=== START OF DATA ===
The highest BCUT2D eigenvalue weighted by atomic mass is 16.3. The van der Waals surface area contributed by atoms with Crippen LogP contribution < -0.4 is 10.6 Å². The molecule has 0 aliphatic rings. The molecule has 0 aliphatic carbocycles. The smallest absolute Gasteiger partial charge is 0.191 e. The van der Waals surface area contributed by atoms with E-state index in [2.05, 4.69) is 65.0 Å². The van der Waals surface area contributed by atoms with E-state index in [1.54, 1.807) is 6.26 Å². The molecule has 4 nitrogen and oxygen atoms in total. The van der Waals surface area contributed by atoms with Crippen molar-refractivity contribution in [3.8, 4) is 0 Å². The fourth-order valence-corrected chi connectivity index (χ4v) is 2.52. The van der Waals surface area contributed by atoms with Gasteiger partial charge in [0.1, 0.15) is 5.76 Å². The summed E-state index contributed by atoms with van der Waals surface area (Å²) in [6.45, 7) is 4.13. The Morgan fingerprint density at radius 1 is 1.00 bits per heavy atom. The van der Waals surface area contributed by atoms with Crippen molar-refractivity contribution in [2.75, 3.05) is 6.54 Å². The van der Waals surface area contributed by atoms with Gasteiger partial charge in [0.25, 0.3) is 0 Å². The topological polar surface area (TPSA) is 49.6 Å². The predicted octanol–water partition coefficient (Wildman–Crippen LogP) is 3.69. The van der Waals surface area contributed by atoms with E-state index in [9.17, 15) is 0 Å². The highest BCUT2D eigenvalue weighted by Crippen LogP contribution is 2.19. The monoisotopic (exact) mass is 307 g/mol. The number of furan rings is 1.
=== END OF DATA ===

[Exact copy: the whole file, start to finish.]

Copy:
The highest BCUT2D eigenvalue weighted by atomic mass is 16.3. The van der Waals surface area contributed by atoms with Crippen LogP contribution < -0.4 is 10.6 Å². The molecule has 0 aliphatic rings. The molecule has 0 aliphatic carbocycles. The smallest absolute Gasteiger partial charge is 0.191 e. The van der Waals surface area contributed by atoms with E-state index in [2.05, 4.69) is 65.0 Å². The van der Waals surface area contributed by atoms with E-state index in [1.54, 1.807) is 6.26 Å². The molecule has 4 nitrogen and oxygen atoms in total. The van der Waals surface area contributed by atoms with Crippen molar-refractivity contribution in [3.8, 4) is 0 Å². The fourth-order valence-corrected chi connectivity index (χ4v) is 2.52. The van der Waals surface area contributed by atoms with Gasteiger partial charge in [0.1, 0.15) is 5.76 Å². The summed E-state index contributed by atoms with van der Waals surface area (Å²) in [6.45, 7) is 4.13. The Morgan fingerprint density at radius 1 is 1.00 bits per heavy atom. The van der Waals surface area contributed by atoms with Crippen molar-refractivity contribution in [2.75, 3.05) is 6.54 Å². The van der Waals surface area contributed by atoms with Gasteiger partial charge in [0.25, 0.3) is 0 Å². The topological polar surface area (TPSA) is 49.6 Å². The predicted octanol–water partition coefficient (Wildman–Crippen LogP) is 3.69. The van der Waals surface area contributed by atoms with E-state index in [9.17, 15) is 0 Å². The highest BCUT2D eigenvalue weighted by Crippen LogP contribution is 2.19. The monoisotopic (exact) mass is 307 g/mol. The number of furan rings is 1.